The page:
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Nominee to lead US health care accused of insider trading


Roger Collier | CMAJ | Jan. 16, 2017


The nominee for the top government health care job in the United States is facing accusations of insider trading. Dr. Tom Price, an orthopedic surgeon and Georgia congressman, has been tapped by President-Elect Donald Trump to run the Health and Human Services Department (HHS). But several Democrats have called for the Office of Congressional Ethics to investigate claims that Price used his influence as a congressman to forward the interests of companies in which he had investments.

According to the Wall Street Journal, Price has invested in about 40 companies in the pharmaceutical, biomedical and other health care sectors, and “traded more than $300 000 in shares of health-related companies over the past four years while sponsoring and advocating legislation that potentially could affect those companies’ stocks.”

Senator Minority Leader Chuck Schumer has referred to these allegations as shocking and said there is enough evidence to warrant an investigation. He even tweeted that “Tom Price puts profit over people.”

Price does, however, have the support of several influential medical organizations. The American Medical Association (AMA) released a statement indicating it “strongly supports” the nomination of Price to become the next health secretary. The association praised Price for developing health policies to advance patient choice and reducing “excessive regulatory burdens that diminish time devoted to patient care and increase costs.”

When contacted for comment on its support for Price, the AMA directed CMAJ to a statement from its board chair, Dr. Patrice Harris. According to Harris, the AMA’s endorsement is based on decades of interaction with Price. And though Harris acknowledged she doesn’t always agree with Price on policy issues, she praised him for his consistency in two areas: “his understanding of the many challenges facing patients and physicians today, and his willingness to listen directly to concerns expressed by the AMA and other physician organizations.”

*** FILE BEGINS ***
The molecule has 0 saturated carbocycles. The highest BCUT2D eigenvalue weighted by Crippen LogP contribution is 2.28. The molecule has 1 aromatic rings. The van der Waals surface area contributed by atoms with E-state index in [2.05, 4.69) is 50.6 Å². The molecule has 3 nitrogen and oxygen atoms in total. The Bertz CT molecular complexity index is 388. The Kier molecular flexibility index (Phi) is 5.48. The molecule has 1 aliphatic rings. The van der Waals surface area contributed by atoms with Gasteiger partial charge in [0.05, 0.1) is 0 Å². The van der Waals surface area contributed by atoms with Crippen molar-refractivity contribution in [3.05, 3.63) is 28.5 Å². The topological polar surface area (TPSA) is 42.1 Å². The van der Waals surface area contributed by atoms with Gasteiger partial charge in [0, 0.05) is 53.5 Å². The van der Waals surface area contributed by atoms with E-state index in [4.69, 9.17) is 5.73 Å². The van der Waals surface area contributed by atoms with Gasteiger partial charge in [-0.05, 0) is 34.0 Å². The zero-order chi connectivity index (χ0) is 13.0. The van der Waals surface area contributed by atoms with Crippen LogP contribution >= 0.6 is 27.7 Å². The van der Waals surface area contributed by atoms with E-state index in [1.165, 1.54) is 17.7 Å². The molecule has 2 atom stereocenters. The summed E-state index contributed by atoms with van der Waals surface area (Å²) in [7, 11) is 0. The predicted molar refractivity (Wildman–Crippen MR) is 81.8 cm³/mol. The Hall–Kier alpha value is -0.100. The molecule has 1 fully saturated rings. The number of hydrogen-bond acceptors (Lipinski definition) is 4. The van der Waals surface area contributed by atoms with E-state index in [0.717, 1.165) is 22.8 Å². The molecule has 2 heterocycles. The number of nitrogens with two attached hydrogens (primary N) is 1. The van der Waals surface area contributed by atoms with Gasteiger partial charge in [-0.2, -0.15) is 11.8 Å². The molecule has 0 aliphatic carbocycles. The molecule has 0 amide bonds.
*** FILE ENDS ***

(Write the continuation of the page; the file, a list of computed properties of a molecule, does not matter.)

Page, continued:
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The American Hospital Association (AHA) also endorsed Price’s nomination, stating that his clinical knowledge as an orthopedic surgeon combined with his congressional experience makes him “an impressively qualified” candidate to lead the HHS. CMAJ has not yet received a response from an inquiry to the AHA regarding its support for Price.

Another controversy surrounding Price, according to Kaiser Health News, is his history of petitioning the US Food and Drug Administration (FDA) on behalf of pharmaceutical companies and medical-device makers that contributed money to his political campaigns.  In a letter to the FDA, for example, he referred to one these companies as a “pillar of the community” and requested that it be exempted from having to perform a clinical trial that would be “impossible to pass.”

In its extensive investigation into Price, Kaiser Health News also noted that the congressman opposes the Affordable Care Act and wants it repealed. He also introduced a bill to delay cuts to Medicare spending on medical equipment (medical-equipment companies are among his most generous political donors), helped protect the interests of home care companies (which have given him more than US$24 000 since 2013) and supported legislation to protect the tax status of “travelling doctor” companies that find short-term contracts for physicians.

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